Accounting Blog for Business
Posted by Robinrey Olaivar
Feb 1, 2019 10:09:00 AM
The age of 16 almost always brings delight to any teenager. This is called the “coming-of-age” celebration where puberty really hits the pedal. Unfortunately, this article will not dwell on this exciting milestone, but on a different topic involving the same sweet number: lease accounting and IFRS 16.
In January 2016, the International Accounting Standards Board (IASB or the Board), the sole body to have both the responsibility and authority to issue international accounting standards, published the International Financial Reporting Standard (IFRS) 16, Leases.
Every professional in the business and accounting world wondered what this new standard could put into the table as the prevailing International Accounting Standards (IAS) 17, Leases, has been pretty much set in stone. The magic words are “right-of-use asset” and “lease liability.”
Under the existing rules of IAS 17, lessees account for lease transactions either as operating or as finance leases, depending on complex rules and tests which, in practice, use “bright-lines” resulting in all or nothing being recognized on the balance sheet for sometimes economically similar lease transactions.
On the other hand, IFRS 16 requires lessees to recognize nearly all leases on the balance sheet which will reflect their right to use an asset for a period of time and the associated liability for payments. Therefore, lessees will be greatly affected by the new leases standard. The lessors’ accounting largely remains unchanged. However, lessors might observe an impact on their business model and lease products due to the changes in needs and behaviors.
The Big Picture
Owing to the new lessee accounting requirements in IFRS 16, a lessee will have to recognize right-of-use assets (that will be depreciated) and lease liabilities (that will be accounted for at amortized cost) for substantially all their leases.
For lessees, there is no longer a distinction between operating and finance leases. Substantially, all leases are accounted for in the same manner: on the balance sheet. Why? Because IASB wanted there to be greater transparency in an entity’s leasing activities.
Although this accounting treatment will make entities look asset-rich, it will also make them seem heavily indebted. Moreover, it will also impact the income statement because entities will have to record the depreciation expense on the right-of-use assets and an interest expense on the lease liabilities separately. The additional assets and liabilities recognized and the change in presentation in the income statement will affect the key performance ratios such as asset ratios and debt to equity ratios which could consequently impair the ability to satisfy any debt covenants.
Choosing Your Own Destiny
The Board presented somewhat of a wiggle room as it laid down two approaches wherein entities can choose how they adapt IFRS 16. The full retrospective approach requires entities to retrospectively apply the new standard to each prior reporting period presented as required by IAS 8. Under this transition approach, entities need to adjust equity at the beginning of the earliest comparative period presented.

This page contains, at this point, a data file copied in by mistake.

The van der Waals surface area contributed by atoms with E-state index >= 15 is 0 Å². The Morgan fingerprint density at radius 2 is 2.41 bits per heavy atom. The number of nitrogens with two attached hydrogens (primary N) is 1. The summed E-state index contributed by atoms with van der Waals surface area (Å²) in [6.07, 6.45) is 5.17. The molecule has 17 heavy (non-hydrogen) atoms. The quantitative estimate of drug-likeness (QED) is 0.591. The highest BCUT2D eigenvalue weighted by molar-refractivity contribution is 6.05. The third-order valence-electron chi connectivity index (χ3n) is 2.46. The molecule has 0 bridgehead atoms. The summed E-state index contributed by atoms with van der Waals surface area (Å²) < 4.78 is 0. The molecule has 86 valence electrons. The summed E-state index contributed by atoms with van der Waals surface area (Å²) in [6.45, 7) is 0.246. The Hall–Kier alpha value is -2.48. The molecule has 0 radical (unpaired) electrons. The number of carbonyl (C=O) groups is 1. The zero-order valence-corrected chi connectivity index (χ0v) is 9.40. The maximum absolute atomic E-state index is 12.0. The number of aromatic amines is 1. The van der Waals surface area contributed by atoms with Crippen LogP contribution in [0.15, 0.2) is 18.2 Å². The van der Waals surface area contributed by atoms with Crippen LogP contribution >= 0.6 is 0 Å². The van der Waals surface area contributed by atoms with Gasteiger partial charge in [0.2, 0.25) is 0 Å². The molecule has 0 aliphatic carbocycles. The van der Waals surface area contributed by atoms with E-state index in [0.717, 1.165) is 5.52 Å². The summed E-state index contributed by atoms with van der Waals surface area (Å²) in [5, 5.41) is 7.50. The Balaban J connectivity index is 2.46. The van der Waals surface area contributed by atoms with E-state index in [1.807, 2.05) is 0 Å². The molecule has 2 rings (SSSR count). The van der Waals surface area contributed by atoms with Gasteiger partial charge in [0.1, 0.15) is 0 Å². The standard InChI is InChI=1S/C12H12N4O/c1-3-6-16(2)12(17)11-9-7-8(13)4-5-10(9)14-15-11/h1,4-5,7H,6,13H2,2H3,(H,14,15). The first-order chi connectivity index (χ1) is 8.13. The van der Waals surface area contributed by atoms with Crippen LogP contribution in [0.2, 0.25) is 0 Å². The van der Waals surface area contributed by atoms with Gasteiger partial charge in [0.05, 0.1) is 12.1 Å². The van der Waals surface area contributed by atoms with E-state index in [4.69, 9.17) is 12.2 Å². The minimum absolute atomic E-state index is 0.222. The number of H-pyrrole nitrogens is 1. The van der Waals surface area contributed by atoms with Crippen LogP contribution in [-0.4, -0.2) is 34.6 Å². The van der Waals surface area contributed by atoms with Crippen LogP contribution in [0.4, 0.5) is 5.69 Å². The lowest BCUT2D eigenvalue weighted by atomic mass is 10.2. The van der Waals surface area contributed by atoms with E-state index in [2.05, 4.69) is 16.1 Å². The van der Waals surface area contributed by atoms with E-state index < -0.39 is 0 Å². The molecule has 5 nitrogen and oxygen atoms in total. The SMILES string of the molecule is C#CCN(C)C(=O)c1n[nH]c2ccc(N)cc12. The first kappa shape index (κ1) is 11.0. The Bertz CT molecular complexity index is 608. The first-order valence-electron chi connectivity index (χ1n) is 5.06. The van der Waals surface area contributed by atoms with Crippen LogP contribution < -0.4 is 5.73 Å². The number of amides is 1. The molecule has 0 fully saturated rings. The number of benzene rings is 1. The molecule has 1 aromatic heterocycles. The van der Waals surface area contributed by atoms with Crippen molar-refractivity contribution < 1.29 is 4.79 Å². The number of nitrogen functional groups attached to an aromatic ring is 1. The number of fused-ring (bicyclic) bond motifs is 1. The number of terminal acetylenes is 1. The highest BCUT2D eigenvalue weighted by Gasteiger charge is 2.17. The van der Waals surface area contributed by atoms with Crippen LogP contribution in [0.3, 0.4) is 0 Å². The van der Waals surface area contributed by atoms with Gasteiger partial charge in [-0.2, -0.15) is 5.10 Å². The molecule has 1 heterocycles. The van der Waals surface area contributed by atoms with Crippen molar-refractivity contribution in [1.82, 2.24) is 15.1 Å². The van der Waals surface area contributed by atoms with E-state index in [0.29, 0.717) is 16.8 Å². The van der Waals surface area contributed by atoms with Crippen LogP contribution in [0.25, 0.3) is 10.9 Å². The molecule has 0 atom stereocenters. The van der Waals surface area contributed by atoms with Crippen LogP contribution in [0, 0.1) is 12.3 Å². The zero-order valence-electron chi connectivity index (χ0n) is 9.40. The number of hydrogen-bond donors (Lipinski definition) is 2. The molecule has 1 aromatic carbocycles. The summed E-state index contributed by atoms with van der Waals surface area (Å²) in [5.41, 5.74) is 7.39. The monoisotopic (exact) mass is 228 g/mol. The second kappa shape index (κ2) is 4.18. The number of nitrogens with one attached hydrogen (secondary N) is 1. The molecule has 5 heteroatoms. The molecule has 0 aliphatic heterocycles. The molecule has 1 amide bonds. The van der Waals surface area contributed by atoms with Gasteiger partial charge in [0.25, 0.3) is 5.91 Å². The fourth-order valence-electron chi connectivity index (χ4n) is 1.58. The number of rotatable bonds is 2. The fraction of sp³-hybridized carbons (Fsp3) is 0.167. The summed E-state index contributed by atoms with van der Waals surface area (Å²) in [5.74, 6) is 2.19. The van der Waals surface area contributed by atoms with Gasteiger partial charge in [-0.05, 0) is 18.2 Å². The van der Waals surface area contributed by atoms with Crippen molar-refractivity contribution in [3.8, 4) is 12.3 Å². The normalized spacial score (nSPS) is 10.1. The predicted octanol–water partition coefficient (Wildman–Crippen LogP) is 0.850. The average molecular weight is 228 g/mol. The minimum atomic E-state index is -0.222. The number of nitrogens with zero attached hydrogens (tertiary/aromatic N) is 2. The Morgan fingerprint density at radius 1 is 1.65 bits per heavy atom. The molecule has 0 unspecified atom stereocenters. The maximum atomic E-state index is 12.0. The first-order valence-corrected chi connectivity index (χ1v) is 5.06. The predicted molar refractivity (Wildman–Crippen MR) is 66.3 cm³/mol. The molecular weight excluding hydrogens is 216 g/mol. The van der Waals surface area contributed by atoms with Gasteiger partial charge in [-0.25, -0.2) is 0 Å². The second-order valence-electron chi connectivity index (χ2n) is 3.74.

On the other hand, the modified retrospective approach lessee does not restate comparative information. Consequently, the date of initial application is the first day of the annual reporting period in which a lessee first applies the requirements of the new leases standard. At the date of initial application of the new leases standard, lessees recognize the cumulative effect of initial application as an adjustment to the opening balance of equity as of 1 January 2019.
Each approach has their own advantages and disadvantages which each management should carefully consider in choosing the right approach to apply to their business.
A Bit of Consolation
Most, but not all, former operating leases will be on the balance sheet, because the IASB has provided two exemptions which will give the lessee the option to not apply IFRS 16 lessee accounting to certain types of leases. These exemptions should provide some relief from the IFRS 16 requirements since it will be costly and time consuming to account for leases using the new model.
The Board included two exemptions in the new standard to reduce the costs and complexity of IFRS 16 based on feedback provided to the IASB on cost and benefits. Lessees are not required to recognize assets or liabilities for leases of low value assets such as tablets and personal computers, small items of office furniture and telephones.
The IASB has included in the Basis of Conclusions an indicative amount of less than $5,000 when new as the value of assets that would normally qualify for the exemption. Additional exemption is also granted for short-term lease, a lease that, at the commencement date, has a lease term of 12 months or less and does not include an option to purchase the underlying asset regardless of the probability of whether the purchase option will be exercised.
The Clock is Ticking
Just like that, one month had already passed in 2019, which means that every entity and professional concerned with the new standard only have the remaining 11 months to completely study and assess its impact before it officially takes its reign. What we’ve discussed above is just the tip of the iceberg. Hopefully, all stakeholders from company management to financial consultants have their safety belts and life jackets ready as head-on collision is the only option.
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